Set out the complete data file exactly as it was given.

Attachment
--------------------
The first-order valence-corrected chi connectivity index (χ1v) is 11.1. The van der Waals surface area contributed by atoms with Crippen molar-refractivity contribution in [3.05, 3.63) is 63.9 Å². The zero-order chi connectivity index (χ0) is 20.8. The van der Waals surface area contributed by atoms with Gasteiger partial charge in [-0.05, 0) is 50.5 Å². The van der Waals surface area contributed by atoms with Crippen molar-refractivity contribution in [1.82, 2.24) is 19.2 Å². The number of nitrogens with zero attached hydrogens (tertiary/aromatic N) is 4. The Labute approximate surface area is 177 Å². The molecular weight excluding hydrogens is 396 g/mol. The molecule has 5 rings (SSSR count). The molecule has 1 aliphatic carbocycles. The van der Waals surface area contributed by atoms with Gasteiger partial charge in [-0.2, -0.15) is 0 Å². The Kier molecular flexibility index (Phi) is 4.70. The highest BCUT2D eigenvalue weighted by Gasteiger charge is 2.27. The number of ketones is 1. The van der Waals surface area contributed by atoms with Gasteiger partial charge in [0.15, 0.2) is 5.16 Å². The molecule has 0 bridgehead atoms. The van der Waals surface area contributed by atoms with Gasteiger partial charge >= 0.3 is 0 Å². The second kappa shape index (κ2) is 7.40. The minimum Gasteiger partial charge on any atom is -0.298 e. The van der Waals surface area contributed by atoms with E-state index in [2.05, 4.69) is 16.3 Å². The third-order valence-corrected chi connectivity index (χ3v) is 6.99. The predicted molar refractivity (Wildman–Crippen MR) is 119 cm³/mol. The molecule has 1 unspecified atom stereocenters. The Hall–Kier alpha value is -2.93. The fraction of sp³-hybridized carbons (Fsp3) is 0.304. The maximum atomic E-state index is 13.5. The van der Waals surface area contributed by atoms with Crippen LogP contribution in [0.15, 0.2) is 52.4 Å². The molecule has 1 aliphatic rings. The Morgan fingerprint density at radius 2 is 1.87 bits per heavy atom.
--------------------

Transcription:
The first-order valence-corrected chi connectivity index (χ1v) is 11.1. The van der Waals surface area contributed by atoms with Crippen molar-refractivity contribution in [3.05, 3.63) is 63.9 Å². The zero-order chi connectivity index (χ0) is 20.8. The van der Waals surface area contributed by atoms with Gasteiger partial charge in [-0.05, 0) is 50.5 Å². The van der Waals surface area contributed by atoms with Crippen molar-refractivity contribution in [1.82, 2.24) is 19.2 Å². The number of nitrogens with zero attached hydrogens (tertiary/aromatic N) is 4. The Labute approximate surface area is 177 Å². The molecular weight excluding hydrogens is 396 g/mol. The molecule has 5 rings (SSSR count). The molecule has 1 aliphatic carbocycles. The van der Waals surface area contributed by atoms with Gasteiger partial charge in [-0.2, -0.15) is 0 Å². The Kier molecular flexibility index (Phi) is 4.70. The highest BCUT2D eigenvalue weighted by Gasteiger charge is 2.27. The number of ketones is 1. The van der Waals surface area contributed by atoms with Gasteiger partial charge in [0.15, 0.2) is 5.16 Å². The molecule has 0 bridgehead atoms. The van der Waals surface area contributed by atoms with Gasteiger partial charge >= 0.3 is 0 Å². The second kappa shape index (κ2) is 7.40. The minimum Gasteiger partial charge on any atom is -0.298 e. The van der Waals surface area contributed by atoms with E-state index in [2.05, 4.69) is 16.3 Å². The third-order valence-corrected chi connectivity index (χ3v) is 6.99. The predicted molar refractivity (Wildman–Crippen MR) is 119 cm³/mol. The molecule has 1 unspecified atom stereocenters. The Hall–Kier alpha value is -2.93. The fraction of sp³-hybridized carbons (Fsp3) is 0.304. The maximum atomic E-state index is 13.5. The van der Waals surface area contributed by atoms with Crippen LogP contribution in [0.15, 0.2) is 52.4 Å². The molecule has 1 aliphatic rings. The Morgan fingerprint density at radius 2 is 1.87 bits per heavy atom.